It’s easy to get discouraged about all the essential books, movies, TV shows, albums, plays, etc. you never got around to experiencing, especially in a geeky online realm that ascribes an importance to pop-cultural hyper-literacy disproportionate to its actual value. Yes, it’s great to know a lot about obscure entertainment, but it’s no substitute for being an honorable, decent human being. For intellectual gladiators of the comment boards, it isn’t enough to have merely seen the films of Abbas Kiarostami. In order to truly excel, one must also have informed, passionate opinions about Kiarostami, and an eagerness to anonymously accuse others of being fucktards if they disagree with those opinions.
I like to see pop-culture blind spots in a more optimistic light. Instead of bemoaning, for example, the fact that I’ve only read three Kurt Vonnegut novels (Slaughterhouse-Five, Breakfast Of Champions, and now Slapstick), I take joy in knowing there is a vast world of Vonnegut-y goodness out there just waiting to be explored. I’m as giddy about the process of delving deep into Vonnegut’s oeuvre as a 12-year-old kid whose irresponsible dad got him a subscription to Penthouse for Christmas. The Sirens Of Titan; Mother Night; Cat’s Cradle; God Bless You, Mr. Rosewater, and Vonnegut’s late-period output glitter before me, glistening with potential.
So I feel a little guilty conceding that I read Kurt Vonnegut’s 1976 novel Slapstick solely as preparation for writing this Case File about a notorious adaptation starring Jerry Lewis, Madeline Kahn, Marty Feldman, Jim Backus, Sam Fuller, and the voice of Orson Welles (as The Beaver). I was treating myself to great beauty and truth to prepare for a film of astonishing ugliness, bad taste, miscalculation, and stupidity.
In his prologue, Vonnegut describes Slapstick as “the closest I will ever come to writing an autobiography.” That’s an odd statement to make about a book about a pair of deformed twins who together form a single staggering intellect, yet pretend to be mentally challenged as a culturally mandated charade. Vonnegut lived a colorful, eventful life, but it wasn’t that colorful. Instead, Slapstick feels like an emotional memoir. It’s less about Vonnegut’s life than, as he writes, “what life feels like to me.” He sometimes comes across as a playful alien intelligence who is able to discern truths—some profound, some ridiculous—about our culture and world that are invisible to us natives. Besides, what smart, sensitive person hasn’t felt like an alien at times? Especially when they’re teenagers?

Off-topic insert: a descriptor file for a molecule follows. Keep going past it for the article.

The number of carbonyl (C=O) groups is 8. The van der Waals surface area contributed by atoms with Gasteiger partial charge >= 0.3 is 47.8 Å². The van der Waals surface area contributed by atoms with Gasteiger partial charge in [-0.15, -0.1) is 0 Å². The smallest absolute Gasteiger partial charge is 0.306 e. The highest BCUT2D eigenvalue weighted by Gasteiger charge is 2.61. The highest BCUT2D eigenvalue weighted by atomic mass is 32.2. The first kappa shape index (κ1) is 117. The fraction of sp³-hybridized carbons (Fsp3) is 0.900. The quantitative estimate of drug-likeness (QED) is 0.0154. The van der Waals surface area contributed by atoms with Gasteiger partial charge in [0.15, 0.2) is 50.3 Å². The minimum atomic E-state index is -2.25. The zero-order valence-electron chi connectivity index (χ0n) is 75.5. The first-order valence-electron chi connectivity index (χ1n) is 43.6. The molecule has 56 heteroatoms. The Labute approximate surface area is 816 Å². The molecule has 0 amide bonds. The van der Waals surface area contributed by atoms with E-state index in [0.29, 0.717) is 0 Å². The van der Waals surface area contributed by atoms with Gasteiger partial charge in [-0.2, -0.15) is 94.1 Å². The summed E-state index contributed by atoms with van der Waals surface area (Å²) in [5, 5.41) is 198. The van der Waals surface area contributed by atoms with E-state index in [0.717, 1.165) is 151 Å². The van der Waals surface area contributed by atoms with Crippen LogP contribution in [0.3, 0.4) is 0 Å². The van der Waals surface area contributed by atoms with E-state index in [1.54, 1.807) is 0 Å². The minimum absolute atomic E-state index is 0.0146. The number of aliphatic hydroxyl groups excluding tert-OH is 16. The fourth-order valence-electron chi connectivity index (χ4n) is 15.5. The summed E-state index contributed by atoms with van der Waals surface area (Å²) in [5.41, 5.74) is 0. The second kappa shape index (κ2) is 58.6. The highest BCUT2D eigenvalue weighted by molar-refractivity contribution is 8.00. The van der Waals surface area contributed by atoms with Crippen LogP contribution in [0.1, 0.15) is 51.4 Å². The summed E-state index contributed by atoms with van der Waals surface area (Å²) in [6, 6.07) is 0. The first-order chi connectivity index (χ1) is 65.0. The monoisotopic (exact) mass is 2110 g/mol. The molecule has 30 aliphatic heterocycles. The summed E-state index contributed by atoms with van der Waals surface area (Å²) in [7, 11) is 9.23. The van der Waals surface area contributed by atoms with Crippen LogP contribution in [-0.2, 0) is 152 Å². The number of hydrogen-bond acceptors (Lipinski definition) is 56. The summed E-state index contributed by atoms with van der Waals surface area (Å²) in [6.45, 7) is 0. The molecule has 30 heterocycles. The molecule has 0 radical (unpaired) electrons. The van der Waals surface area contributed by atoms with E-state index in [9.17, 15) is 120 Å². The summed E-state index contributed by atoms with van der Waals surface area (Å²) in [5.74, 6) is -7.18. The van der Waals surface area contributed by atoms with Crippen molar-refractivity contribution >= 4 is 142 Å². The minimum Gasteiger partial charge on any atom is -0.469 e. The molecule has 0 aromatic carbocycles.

In the prologue, Vonnegut writes in a manner that only seems casual and stream-of-consciousness, exploring his love of comedy teams like Laurel & Hardy and his tender, complex relationship with his family. Most notably, he discusses an uncle who had just died, his own brother, and his beloved sister, who died of cancer in 1958, a death that casts a long shadow over the novel. Initially, the references feel random, even irrelevant. They aren’t. The title and dedication to Laurel & Hardy embody the novel’s obsession with the possibilities and limitations of partnership in all its forms—creative, intellectual, familial, and romantic. Like the novel’s protagonists, Laurel and Hardy were more than the sum of their individual parts.
The novel’s main characters represent an extreme version of famed partnerships like Lennon/McCartney, Pete Rock/C.L. Smooth, and Justin Guarini/Kelly Clarkson. It isn’t just that they accomplish more together. Together, they’re capable of almost anything; separately, they’re borderline-useless. Vonnegut derives a lot of poignancy from the vulnerability and loneliness that comes with acknowledging that your success and happiness are almost completely dependent on another person. Slapstick is a somber meditation on the insatiable hunger for connection and the ferocious quest to find another person who will complete us. But it’s also a sad, knowing treatise on intelligence.
When they touch or are in close proximity, twins Wilbur and Eliza collectively constitute a genius the likes of which our sick, sad, corrupt world has seldom known. But they learn early on that their society values beauty over intelligence. Though it was written in the early 1970s, Slapstick feels eerily prescient. It anticipates a world where our nation’s greatest competition comes not from our old Cold War adversaries the Russians, but from the ruthlessly practical Chinese, and where beauty is prized to such a degree that a muscular man can now make $5 million a year for pointing to his abdominal muscles and calling women trashbags, while the newspaper business dies an unmourned death.
Wilbur and Eliza’s genius becomes a curse, a freakish abnormality. So they decide to hide their brilliance and pretend to be drooling, scatology-obsessed, overgrown babies who never evolve beyond the mental age of 3 or so. The twins imagine, with justification, that the world doesn’t want them to be intelligent, so they play the role of dependent, deformed, monstrously huge toddlers so their coterie of servants, maids, and doctors can continue to lead comfortable existences caring for what they imagine to be helpless fools.